Integrated Production and Pest Management Programme in Africa
Photo: ©FAO/Olivier Asselin

The Integrated Production and Pest Management (IPPM) programme in Africa implements projects at national and regional level through partnerships with a variety of actors, including farmers’ organizations, NGOs and government agencies. The IPPM programme works with small-farming communities to improve productivity and livelihoods through environmentally sustainable practices.


Agriculture provides a living to around 80 percent of Tanzania's workforce. Most of the farmers in this country, of more than 49 million people, grow rainfed crops on small plots of land.

Although cereal production in 2013 topped the country's previous five-year average, unpredictable weather, poor infrastructure and the lack of new technologies continue to undercut productivity. The country's Kagera region, near Lake Victoria, reported acute food insecurity in 2013, after pests and plant disease put a serious dent in banana and cassava yields.

Tanzania's smallholder farmers also grow a number of cash crops. Cotton, for example, accounts for nearly a quarter of the country's total agricultural exports. Yet, farmers often grapple with poor access to good quality inputs, price volatility, and lack of organization of the value chain. Meanwhile, extension officers' technical know-how − from dealing with plant pests to using improved cropping methods to boost cotton production sustainably − is lacking.

IPPM programme in Tanzania

The IPPM programme in Tanzania, specifically focuses on cotton and has been active there since 2014. It is part of an implementation mechanism of the "Support Programme for the Consolidation of the Action Framework under the European Union-Africa Partnership on Cotton". It contributed to the Tanzania Cotton Board Corporate Strategic Plan to boost the healthy development of the sector and participates to the improvement of rural livelihoods and food security.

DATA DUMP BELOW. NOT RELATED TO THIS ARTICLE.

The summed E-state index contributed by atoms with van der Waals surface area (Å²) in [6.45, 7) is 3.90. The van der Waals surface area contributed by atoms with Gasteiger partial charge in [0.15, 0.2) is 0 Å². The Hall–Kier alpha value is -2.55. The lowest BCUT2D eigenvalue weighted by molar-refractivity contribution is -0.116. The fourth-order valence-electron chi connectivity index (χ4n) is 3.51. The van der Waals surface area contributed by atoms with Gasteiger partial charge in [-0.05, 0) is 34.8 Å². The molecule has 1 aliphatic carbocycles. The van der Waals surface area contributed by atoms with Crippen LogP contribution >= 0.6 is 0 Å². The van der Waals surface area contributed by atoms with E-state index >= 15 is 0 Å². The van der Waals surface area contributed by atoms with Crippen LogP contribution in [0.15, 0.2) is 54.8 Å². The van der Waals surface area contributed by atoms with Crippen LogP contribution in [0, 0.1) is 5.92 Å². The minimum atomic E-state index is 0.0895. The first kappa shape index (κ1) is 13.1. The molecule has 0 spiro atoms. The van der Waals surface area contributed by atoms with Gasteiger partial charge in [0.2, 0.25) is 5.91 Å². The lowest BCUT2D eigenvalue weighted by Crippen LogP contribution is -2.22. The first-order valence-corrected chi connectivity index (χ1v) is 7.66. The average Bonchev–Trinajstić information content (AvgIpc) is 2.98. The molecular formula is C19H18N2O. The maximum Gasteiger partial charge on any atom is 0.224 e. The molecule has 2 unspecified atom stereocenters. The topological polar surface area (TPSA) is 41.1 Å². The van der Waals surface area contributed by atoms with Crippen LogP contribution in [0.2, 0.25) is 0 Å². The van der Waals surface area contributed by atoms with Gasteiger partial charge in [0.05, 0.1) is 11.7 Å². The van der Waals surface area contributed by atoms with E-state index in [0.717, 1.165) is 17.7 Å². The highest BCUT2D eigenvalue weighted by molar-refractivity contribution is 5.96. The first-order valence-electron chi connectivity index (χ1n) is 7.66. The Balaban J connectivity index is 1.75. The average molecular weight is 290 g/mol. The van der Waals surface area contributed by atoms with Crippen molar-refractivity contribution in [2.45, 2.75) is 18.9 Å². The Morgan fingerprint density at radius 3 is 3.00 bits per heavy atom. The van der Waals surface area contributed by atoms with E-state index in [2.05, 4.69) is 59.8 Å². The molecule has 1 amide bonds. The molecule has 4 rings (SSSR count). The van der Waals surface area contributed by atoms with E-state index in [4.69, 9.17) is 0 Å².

The programme aims to help smallholder farmers increase cotton production sustainably and improve household incomes. At the same time, it encourages farmers to reduce the use of pesticides - of which cotton is a major consumer - that can be harmful to human health and the environment and is taxing on farmers resources.

Since activities commenced, the IPPM programme has trained 30 facilitators (trainers of farmers) in Tanzania's western cotton-growing area. These facilitators, in turn, have set up pilot farmer field schools in their communities in order to share knowledge with local farmers. To date, the programme has trained 140 farmers, both women and men.

With support from the facilitator, farmers investigate how to solve their agricultural problems through field experiments. Over an entire cropping season, they test and compare agricultural practices and new technologies to see first-hand what works best for healthy crop growth – including the use of improved varieties, better plant management techniques to boost productivity and reduce pest incidence, and the use of biopesticides.

IPPM project in Tanzania


IPPM is working with various partners in Tanzania, including: Tanzania Cotton Board; Ukiriguru Research Institute; Plant Health Services and Extension services of the Ministry of Agriculture, Food Security and Cooperatives; Alliance and Biosustain cotton ginning companies; district extension officers; Competitive African Cotton Initiative; and Tanzania Gatsby Trust.

FAO is grateful to the European Union for its continued support of the IPPM programme in Tanzania.